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Major depressive disorder
Seasonal affective disorder
Premenstrual dysphoric disorder
Generalized anxiety disorder
Social anxiety disorder
Body focused repetitive disorders
Body dysmorphic disorder
Post-traumatic stress disorder
Physical and sexual abuse
Cluster A personality disorders
Cluster B personality disorders
Cluster C personality disorders
Somatic symptom disorder
Alcohol use disorder
Male hypoactive sexual desire disorder
Female sexual interest and arousal disorder
Genito-pelvic pain and penetration disorder
Attention deficit hyperactivity disorder
Disruptive, impulse control, and conduct disorders
Fetal alcohol syndrome
Autism spectrum disorder
Shaken baby syndrome
Neuroleptic malignant syndrome
Mood disorders: Pathology review
Amnesia, dissociative disorders and delirium: Pathology review
Personality disorders: Pathology review
Eating disorders: Pathology review
Psychological sleep disorders: Pathology review
Psychiatric emergencies: Pathology review
Drug misuse, intoxication and withdrawal: Hallucinogens: Pathology review
Malingering, factitious disorders and somatoform disorders: Pathology review
Anxiety disorders, phobias and stress-related disorders: Pathology Review
Trauma- and stress-related disorders: Pathology review
Schizophrenia spectrum disorders: Pathology review
Drug misuse, intoxication and withdrawal: Stimulants: Pathology review
Drug misuse, intoxication and withdrawal: Alcohol: Pathology review
Developmental and learning disorders: Pathology review
Childhood and early-onset psychological disorders: Pathology review
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Kelly Mackenzie, MA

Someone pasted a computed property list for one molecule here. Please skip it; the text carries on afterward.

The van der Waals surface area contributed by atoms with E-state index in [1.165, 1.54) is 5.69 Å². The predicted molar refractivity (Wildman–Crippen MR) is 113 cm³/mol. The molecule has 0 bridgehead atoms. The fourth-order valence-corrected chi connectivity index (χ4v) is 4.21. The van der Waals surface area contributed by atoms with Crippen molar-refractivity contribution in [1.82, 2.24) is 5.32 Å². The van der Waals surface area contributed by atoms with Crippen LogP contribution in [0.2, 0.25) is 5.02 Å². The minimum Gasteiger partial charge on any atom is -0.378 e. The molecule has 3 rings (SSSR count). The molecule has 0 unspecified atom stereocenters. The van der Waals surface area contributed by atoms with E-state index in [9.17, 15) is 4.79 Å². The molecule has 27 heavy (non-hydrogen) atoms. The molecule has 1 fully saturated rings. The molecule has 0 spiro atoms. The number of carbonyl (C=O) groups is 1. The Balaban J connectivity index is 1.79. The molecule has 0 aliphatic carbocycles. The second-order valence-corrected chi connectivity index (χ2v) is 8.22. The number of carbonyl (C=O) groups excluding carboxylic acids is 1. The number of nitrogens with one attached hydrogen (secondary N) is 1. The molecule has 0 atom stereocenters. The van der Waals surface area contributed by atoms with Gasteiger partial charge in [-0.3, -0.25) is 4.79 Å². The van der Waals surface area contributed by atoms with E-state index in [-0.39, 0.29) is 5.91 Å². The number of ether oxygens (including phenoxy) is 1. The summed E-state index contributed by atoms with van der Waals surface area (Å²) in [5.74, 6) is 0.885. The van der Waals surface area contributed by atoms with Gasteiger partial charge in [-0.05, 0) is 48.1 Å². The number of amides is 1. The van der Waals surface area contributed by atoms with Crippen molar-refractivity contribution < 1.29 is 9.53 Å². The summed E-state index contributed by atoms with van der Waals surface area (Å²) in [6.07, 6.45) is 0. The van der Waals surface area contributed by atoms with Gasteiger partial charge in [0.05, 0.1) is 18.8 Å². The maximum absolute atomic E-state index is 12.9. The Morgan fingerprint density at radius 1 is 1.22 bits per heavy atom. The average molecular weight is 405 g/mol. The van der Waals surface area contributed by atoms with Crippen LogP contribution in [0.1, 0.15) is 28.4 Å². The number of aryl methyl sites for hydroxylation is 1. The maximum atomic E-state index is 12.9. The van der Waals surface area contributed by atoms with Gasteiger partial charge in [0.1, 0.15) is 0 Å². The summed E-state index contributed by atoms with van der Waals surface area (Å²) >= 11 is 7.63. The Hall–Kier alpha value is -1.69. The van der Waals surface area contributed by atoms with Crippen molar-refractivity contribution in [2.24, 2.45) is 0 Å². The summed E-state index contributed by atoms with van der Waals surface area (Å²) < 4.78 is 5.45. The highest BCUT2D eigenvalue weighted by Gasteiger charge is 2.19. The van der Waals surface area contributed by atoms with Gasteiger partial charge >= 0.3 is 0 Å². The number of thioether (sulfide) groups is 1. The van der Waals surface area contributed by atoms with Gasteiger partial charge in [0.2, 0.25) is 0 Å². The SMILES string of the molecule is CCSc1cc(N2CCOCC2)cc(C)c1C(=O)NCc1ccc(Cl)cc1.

Tanner Marshall, MSVincent Waldman, PhD
There are over a billion people who smoke tobacco around the world, which makes it one of the most popular psychoactive substances used in society.
The majority of tobacco users smoke cigarettes, but some smoke cigars or pipes, chew tobacco, or practice snuffing, which is where ground-up tobacco leaves are pushed up the nose.
Given the popularity of tobacco as well as its negative health consequences, it’s considered one of the leading causes of preventable death and disease worldwide.
Cigarette smoke contains over 4,000 toxic chemicals.
These toxins cause endothelial cell damage which creates inflammation along the inner lining of arteries.
The inflammation increases the risk of having a myocardial infarction (or heart attack), a stroke, and peripheral vascular disease which causes severe pain in the lower legs.
The toxins in cigarette smoke can also cause pulmonary problems when they’re deposited into the lungs, as they damage the lung tissue and increase the likelihood of developing a lung infection.
Finally, cigarette smoke contains many different carcinogens including ammonia, formaldehyde, and carbon monoxide, all of which are associated with cancers of the mouth, throat, lung, bladder, pancreas, and uterus.
Combining these effects, a heavy smoker who smokes two packs of cigarettes each day for 20 years loses about 14 years of life.
Despite the negative consequences of smoking, most people continue to smoke because tobacco contains nicotine, a tiny, fat-soluble molecule that creates pleasurable psychoactive effects and is extremely addictive.
Nicotine is considered “responsible” for the high rates of tobacco dependence and addiction, while the 4,000 other chemicals and compounds are “responsible” for the negative health effects associated with smoking.
Tobacco dependence, also known as nicotine dependence, is a chronic addiction to nicotine, a substance found in tobacco products such as cigarettes, cigars, and chewing tobacco. Nicotine stimulates the release of dopamine in the brain, which creates a pleasurable sensation and reinforces the behavior of smoking, leading to dependence.
Symptoms of tobacco dependence may include strong cravings for nicotine, difficulty quitting, withdrawal symptoms such as irritability, anxiety, and difficulty concentrating, and a continued use of tobacco despite negative consequences on health, social life, or finances.
Tobacco dependence is a serious health concern and increases the risk for heart attacks, strokes, chronic obstructive pulmonary disease (COPD), emphysema, and cancer (particularly lung cancer, cancers of the larynx and mouth, esophageal cancer and pancreatic cancer). Treatment for tobacco dependence includes nicotine replacement therapy, medications such as bupropion or varenicline, and counseling or support groups.
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